BRIT PICK: The Woman in Black (2012)

The Woman in Black (UK, 2012)
Directed by James Watkins
Starring Daniel Radcliffe, Ciaran Hinds, Janet McTeer, Liz White

In a couple of recent articles for WhatCulture! , I talked about the revival of the Hammer brand and the resurgence of old-fashioned ghost stories. Both of these trends are typified by The Woman in Black, the latest from Eden Lake director James Watkins, and Hammer's first genuine assault on the mainstream, if we discount their involvement with the UK distribution of Let Me In. Quite apart from its healthy gross and lengthy period in UK cinemas, the film is a very good, old-fashioned chiller which rivals The Others among recent efforts in the ghost story sub-genre.
It doesn't take an expert in the horror genre to recognise that we are in well-worn territory. Susan Hill's novel is deeply embedded in the traditions of gothic horror pioneered by The Turn of the Screw and The Haunting of Hill House. Both the novel and the screenplay by Stardust's Jane Goldman draw on key genre tropes, such as the distant community full of suspicious locals, the dark house in the middle of nowhere, the disappearance of children, and the 'mad governess' motif (the idea that the action could be entirely the product of the lead character's imagination).
If one were being cynical, one could say that the reputation of Hill's novel has been inflated by the success of the stage play, which continues to terrify audiences young and old across the world. The film has a key disadvantage over the play in the manner in which it must reveal the Woman in Black; the very nature of the medium means that there are only certain directions in which we can be looking for her. The film reveals the Woman in Black a little too soon, so that while she still scares you half to death, we have time to adjust to the fear, something we never get in the play.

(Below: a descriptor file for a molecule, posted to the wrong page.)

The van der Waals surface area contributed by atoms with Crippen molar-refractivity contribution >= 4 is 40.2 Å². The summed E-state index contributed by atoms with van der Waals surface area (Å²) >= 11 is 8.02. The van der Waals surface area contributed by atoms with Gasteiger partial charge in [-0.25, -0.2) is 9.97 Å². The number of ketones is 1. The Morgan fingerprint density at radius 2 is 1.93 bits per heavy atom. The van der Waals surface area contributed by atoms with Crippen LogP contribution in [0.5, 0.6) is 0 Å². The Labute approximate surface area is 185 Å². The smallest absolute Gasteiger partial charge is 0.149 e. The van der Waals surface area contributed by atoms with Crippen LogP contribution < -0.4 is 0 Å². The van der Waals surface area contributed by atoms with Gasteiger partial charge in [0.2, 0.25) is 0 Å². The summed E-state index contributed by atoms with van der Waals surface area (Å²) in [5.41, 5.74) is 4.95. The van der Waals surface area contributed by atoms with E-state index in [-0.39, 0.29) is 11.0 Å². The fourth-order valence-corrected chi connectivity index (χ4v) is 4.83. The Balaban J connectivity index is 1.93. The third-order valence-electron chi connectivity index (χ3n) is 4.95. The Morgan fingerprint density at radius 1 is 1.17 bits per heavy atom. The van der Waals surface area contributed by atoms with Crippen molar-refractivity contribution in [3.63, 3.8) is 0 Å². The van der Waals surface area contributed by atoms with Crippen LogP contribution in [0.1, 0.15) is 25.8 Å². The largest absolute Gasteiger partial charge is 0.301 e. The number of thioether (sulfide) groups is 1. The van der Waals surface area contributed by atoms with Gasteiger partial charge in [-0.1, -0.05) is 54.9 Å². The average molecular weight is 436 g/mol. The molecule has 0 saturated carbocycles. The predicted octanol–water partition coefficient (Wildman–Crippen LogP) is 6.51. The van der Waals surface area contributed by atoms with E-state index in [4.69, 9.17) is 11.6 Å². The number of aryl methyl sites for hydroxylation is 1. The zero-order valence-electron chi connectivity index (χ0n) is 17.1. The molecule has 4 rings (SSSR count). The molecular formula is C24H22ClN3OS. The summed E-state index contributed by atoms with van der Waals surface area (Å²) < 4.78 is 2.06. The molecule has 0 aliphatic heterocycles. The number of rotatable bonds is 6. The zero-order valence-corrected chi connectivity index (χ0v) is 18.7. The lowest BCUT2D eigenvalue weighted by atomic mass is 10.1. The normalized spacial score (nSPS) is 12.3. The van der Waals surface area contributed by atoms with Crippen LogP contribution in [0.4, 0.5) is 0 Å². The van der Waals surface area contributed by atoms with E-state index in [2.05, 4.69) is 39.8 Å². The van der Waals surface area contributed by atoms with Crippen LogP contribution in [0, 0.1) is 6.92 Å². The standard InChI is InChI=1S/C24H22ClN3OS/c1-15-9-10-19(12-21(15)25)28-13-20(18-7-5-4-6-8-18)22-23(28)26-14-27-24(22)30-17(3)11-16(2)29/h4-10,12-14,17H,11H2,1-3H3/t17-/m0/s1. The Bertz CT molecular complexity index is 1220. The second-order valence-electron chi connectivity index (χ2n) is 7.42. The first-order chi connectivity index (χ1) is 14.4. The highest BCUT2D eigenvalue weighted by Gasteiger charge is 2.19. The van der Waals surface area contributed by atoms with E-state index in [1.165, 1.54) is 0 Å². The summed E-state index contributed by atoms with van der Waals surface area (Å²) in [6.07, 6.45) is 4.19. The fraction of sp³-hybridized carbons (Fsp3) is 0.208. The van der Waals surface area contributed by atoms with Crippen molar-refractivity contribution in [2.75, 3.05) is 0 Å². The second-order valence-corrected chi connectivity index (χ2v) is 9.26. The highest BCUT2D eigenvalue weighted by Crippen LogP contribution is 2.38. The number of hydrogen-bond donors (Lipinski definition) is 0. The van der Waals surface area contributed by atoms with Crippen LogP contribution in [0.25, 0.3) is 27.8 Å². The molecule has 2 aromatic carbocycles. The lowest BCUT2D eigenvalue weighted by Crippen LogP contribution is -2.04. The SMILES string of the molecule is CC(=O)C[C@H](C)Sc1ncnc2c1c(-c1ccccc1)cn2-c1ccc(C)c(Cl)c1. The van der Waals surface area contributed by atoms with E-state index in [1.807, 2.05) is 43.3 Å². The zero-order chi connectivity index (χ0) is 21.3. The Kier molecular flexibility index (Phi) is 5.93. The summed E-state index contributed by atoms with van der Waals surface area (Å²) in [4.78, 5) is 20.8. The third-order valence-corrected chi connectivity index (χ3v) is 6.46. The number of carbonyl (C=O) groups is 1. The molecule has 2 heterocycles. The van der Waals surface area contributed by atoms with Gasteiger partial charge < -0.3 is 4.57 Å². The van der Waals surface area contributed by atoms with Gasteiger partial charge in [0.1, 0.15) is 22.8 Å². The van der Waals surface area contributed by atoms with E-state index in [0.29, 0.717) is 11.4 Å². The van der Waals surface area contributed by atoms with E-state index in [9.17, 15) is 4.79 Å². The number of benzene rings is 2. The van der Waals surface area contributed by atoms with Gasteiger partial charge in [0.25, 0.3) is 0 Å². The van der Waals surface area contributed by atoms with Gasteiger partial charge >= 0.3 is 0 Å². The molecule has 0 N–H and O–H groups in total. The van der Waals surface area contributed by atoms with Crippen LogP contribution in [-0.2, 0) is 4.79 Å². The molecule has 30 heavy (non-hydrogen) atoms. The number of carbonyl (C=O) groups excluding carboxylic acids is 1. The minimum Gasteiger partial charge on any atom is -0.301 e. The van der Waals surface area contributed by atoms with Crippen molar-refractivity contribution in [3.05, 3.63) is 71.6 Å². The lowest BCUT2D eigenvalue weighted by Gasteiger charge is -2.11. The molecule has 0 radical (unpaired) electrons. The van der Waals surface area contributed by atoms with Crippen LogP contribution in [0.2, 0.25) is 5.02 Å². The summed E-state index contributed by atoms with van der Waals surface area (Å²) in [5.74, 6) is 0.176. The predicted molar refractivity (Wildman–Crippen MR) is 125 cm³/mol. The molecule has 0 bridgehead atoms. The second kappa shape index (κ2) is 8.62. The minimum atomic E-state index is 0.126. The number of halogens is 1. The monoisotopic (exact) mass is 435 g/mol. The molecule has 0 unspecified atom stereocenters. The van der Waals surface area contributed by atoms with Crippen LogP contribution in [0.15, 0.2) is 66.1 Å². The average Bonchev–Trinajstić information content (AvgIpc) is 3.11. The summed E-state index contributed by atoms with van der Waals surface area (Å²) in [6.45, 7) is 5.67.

Like most ghost stories old and new, The Woman in Black is about the boundaries and interaction between the temporal and spiritual world. Its characters are arranged on a spectrum ranging from unconditional belief (Daily's wife) to grief-ridden uncertainty (Kipps) and aloof scepticism (Daily). There is a greater mystery element to this film than there is to The Others or The Haunting: while the protagonists in those films are tormented by virtue of being in a certain place, Kipps almost goes looking for trouble as he pours through the paperwork as Eel Marsh House.
The great success of The Woman in Black is its ability to draw on the conventions of the horror genre in a manner which doesn't come across as clichéd, hokey or desperately generic. The film is not self-conscious, invoking trope after trope in a knowing manner like the Scream series. But there is an acknowledgement on the part of Watkins that these motifs (call them what you will) have a staying power and validity. Not only does Watkins appreciate them, he crucially believes that they can still be scary, and in this film he really puts his money where his mouth is.
For starters, the production design is very lavish. While much of Hammer's original charm lay in its creakiness and rough edges, The Woman in Black is a product of 21st century production techniques. The costumes are meticulously crafted to reflect period details, the weather conditions are convincing, the CGI is blended very well with the more organic effects, and the set design is ornate and elaborate. Nothing is left to presumption or expectation - when we arrive at Eel Marsh House, it doesn't look like a back lot left over from the early-1960s.
Despite being a British production of a British novel, The Woman in Black's visuals have a distinctly Scandinavian feel to them. The wide shots of Eel Marsh house have an existential bleakness to them: the lonely figures riding along the causeway are overshadowed by this almost mythical house, which rears up out of the sea like the mental hospital from Shutter Island. Watkins really creates the sense of a house at the end of the world, where the temporal and the spiritual can interact and coexist.